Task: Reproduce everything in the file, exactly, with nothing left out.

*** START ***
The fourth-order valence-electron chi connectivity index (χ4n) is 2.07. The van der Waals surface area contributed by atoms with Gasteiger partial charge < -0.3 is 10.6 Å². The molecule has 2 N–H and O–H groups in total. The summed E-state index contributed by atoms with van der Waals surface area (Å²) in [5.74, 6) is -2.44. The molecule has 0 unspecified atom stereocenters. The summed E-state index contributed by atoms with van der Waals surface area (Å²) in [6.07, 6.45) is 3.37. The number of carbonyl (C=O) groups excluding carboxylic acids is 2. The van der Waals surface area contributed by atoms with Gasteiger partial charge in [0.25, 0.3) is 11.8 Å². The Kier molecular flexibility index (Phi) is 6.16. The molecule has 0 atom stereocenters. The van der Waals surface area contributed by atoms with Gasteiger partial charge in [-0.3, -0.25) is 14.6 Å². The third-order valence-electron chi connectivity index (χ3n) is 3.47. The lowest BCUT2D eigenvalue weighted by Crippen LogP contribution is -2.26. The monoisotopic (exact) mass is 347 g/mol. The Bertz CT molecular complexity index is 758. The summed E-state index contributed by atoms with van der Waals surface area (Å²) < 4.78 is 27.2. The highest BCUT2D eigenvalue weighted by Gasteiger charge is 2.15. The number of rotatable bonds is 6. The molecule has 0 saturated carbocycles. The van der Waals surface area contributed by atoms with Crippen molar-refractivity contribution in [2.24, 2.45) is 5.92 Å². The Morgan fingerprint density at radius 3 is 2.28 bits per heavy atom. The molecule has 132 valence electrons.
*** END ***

The fourth-order valence-electron chi connectivity index (χ4n) is 2.07. The van der Waals surface area contributed by atoms with Gasteiger partial charge < -0.3 is 10.6 Å². The molecule has 2 N–H and O–H groups in total. The summed E-state index contributed by atoms with van der Waals surface area (Å²) in [5.74, 6) is -2.44. The molecule has 0 unspecified atom stereocenters. The summed E-state index contributed by atoms with van der Waals surface area (Å²) in [6.07, 6.45) is 3.37. The number of carbonyl (C=O) groups excluding carboxylic acids is 2. The van der Waals surface area contributed by atoms with Gasteiger partial charge in [0.25, 0.3) is 11.8 Å². The Kier molecular flexibility index (Phi) is 6.16. The molecule has 0 atom stereocenters. The van der Waals surface area contributed by atoms with Gasteiger partial charge in [-0.3, -0.25) is 14.6 Å². The third-order valence-electron chi connectivity index (χ3n) is 3.47. The lowest BCUT2D eigenvalue weighted by Crippen LogP contribution is -2.26. The monoisotopic (exact) mass is 347 g/mol. The Bertz CT molecular complexity index is 758. The summed E-state index contributed by atoms with van der Waals surface area (Å²) < 4.78 is 27.2. The highest BCUT2D eigenvalue weighted by Gasteiger charge is 2.15. The number of rotatable bonds is 6. The molecule has 0 saturated carbocycles. The van der Waals surface area contributed by atoms with Crippen molar-refractivity contribution in [2.24, 2.45) is 5.92 Å². The Morgan fingerprint density at radius 3 is 2.28 bits per heavy atom. The molecule has 132 valence electrons.